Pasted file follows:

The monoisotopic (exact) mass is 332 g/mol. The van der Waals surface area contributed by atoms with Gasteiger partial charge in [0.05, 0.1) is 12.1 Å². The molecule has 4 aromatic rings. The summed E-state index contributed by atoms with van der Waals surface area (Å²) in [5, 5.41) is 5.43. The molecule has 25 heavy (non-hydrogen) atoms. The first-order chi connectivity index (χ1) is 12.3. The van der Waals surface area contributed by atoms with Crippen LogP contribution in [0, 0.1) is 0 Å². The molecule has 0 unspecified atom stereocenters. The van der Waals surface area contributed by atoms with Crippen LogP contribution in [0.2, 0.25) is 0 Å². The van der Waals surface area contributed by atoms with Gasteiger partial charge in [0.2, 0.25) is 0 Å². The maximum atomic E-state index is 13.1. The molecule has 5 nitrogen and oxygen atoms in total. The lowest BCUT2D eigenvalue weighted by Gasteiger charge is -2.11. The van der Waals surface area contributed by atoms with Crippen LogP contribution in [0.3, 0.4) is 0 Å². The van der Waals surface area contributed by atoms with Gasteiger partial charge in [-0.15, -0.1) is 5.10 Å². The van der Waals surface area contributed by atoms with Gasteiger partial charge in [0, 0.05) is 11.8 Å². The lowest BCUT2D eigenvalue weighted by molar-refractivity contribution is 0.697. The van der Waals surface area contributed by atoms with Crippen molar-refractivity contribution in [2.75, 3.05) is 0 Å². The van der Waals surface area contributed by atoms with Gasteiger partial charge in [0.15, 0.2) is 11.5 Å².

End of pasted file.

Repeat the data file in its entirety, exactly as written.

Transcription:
The monoisotopic (exact) mass is 332 g/mol. The van der Waals surface area contributed by atoms with Gasteiger partial charge in [0.05, 0.1) is 12.1 Å². The molecule has 4 aromatic rings. The summed E-state index contributed by atoms with van der Waals surface area (Å²) in [5, 5.41) is 5.43. The molecule has 25 heavy (non-hydrogen) atoms. The first-order chi connectivity index (χ1) is 12.3. The van der Waals surface area contributed by atoms with Crippen LogP contribution in [0, 0.1) is 0 Å². The molecule has 0 unspecified atom stereocenters. The van der Waals surface area contributed by atoms with Crippen LogP contribution in [0.2, 0.25) is 0 Å². The van der Waals surface area contributed by atoms with Gasteiger partial charge in [0.2, 0.25) is 0 Å². The maximum atomic E-state index is 13.1. The molecule has 5 nitrogen and oxygen atoms in total. The lowest BCUT2D eigenvalue weighted by Gasteiger charge is -2.11. The van der Waals surface area contributed by atoms with Crippen LogP contribution in [0.3, 0.4) is 0 Å². The van der Waals surface area contributed by atoms with Gasteiger partial charge in [-0.15, -0.1) is 5.10 Å². The van der Waals surface area contributed by atoms with Gasteiger partial charge in [0, 0.05) is 11.8 Å². The lowest BCUT2D eigenvalue weighted by molar-refractivity contribution is 0.697. The van der Waals surface area contributed by atoms with Crippen molar-refractivity contribution in [2.75, 3.05) is 0 Å². The van der Waals surface area contributed by atoms with Gasteiger partial charge in [0.15, 0.2) is 11.5 Å².